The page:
Clinton Joins Obama on Stump in Florida

Obama and Clinton encourage Florida voters to get a head start at polls.

ByABC News
October 20, 2008, 9:21 PM

ORLANDO, Fla., Oct. 20, 2008— -- For the first time since their Unity, N.H., event in June, Democratic presidential nominee Barack Obama was joined this evening by his formal rival, New York Sen. Hillary Clinton, at a campaign event in Florida.

Clinton was the first to speak, and immediately reminded voters of the election's proximity. The former first lady urged the crowd to hit the streets and make the calls needed to convince Florida's undecideds to vote for Obama.

"Tell them Hillary sent you to vote for Barack Obama," she exclaimed, then asked how many audience members had already voted.

Clinton again reminded supporters of the importance of the election and the impending deadline, encouraging them to keep on moving.

After Clinton concluded her remarks, Obama greeted the crowd with a "Hello, Orlando," then quickly launched into a slightly updated version of his standard stump speech.

Obama asked supporters to believe in themselves, and promised that if they stood with him and voted tomorrow, "We will take the country and change the world."

Both senators ended their day together just as they had started it: apart, rallying supporters to head to the polls on Florida's first day of early voting. The Sunshine State was hit harder by the housing crisis than almost any other state, which has helped make Florida more competitive in the presidential election.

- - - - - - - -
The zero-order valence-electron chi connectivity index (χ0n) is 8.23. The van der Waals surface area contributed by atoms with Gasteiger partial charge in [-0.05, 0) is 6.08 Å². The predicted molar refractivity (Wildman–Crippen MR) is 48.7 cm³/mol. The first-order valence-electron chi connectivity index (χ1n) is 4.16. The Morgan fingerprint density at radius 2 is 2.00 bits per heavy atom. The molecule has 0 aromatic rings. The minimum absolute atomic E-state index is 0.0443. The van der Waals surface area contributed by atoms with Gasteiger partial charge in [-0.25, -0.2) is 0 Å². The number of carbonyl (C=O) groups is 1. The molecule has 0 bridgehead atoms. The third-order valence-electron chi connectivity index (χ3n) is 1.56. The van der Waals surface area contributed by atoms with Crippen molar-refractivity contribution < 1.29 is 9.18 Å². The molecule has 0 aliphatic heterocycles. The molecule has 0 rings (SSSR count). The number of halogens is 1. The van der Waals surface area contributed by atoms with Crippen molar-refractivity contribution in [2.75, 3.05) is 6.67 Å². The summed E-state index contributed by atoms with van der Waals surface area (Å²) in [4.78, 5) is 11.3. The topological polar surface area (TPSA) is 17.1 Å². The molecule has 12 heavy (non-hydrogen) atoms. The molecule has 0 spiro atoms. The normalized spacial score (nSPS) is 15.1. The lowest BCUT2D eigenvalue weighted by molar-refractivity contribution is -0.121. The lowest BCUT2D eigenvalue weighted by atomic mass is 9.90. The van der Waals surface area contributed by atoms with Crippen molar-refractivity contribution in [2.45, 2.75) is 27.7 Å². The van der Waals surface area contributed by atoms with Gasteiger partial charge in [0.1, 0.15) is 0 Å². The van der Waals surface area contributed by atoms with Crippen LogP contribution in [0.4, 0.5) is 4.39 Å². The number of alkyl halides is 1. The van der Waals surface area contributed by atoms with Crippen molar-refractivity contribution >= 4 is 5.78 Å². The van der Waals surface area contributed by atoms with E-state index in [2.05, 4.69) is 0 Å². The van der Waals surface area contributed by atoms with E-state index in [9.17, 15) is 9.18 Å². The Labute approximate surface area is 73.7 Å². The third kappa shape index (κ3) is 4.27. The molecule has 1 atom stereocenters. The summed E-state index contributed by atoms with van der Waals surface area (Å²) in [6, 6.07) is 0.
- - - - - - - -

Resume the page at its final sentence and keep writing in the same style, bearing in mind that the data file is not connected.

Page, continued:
Earlier in the day, Clinton appeared at an Obama rally in Broward County, one of the four counties at the center of the ballot recount debacle in the 2000 presidential election. Clinton urged voters to head to the polls immediately and vote under the state's early voting program.

While shielding herself from an unexpected drizzle, the former presidential candidate pressed supporters to "close the book" on the Bush administration's policies.

"Let's get as many votes banked as possible so we don't have any problems come Nov. 4," she shouted to the crowd from beneath her portfolio.

Clinton advised the audience not to take Obama's recent lead in the polls for granted.

At a baseball field in Tampa today, Obama was introduced by members of the Tampa Bay Rays baseball team, who secured the American League Pennant the night before, and urged his supporters to cast their votes before Election Day.

The Democratic nominee didn't mention that, just a few weeks ago in the battleground state of Pennsylvania, he pledged his support for the Philadelphia Phillies, but he made sure to mention that early voting started today in Florida.

"You don't know what might happen on Nov. 4," he said, and then went on to offer a laundry list of potential Election Day mishaps.

In the Republican-leaning state of Missouri Saturday, Obama drew crowds of 75,000 in Kansas City and 100,000 in St. Louis, his biggest campaign crowd ever. The Obama campaign set another record Sunday and announced that it had raised $150 million in the month of September.

The weekend's biggest success, however, was earning the endorsement of Gen. Colin Powell over his old friend John McCain.

The former secretary of state announced his endorsement Sunday on NBC's "Meet the Press," saying that Obama is a transformational figure and that he "has demonstrated the kind of calm, patient intellectual steady approach to problem-solving that we need in this country."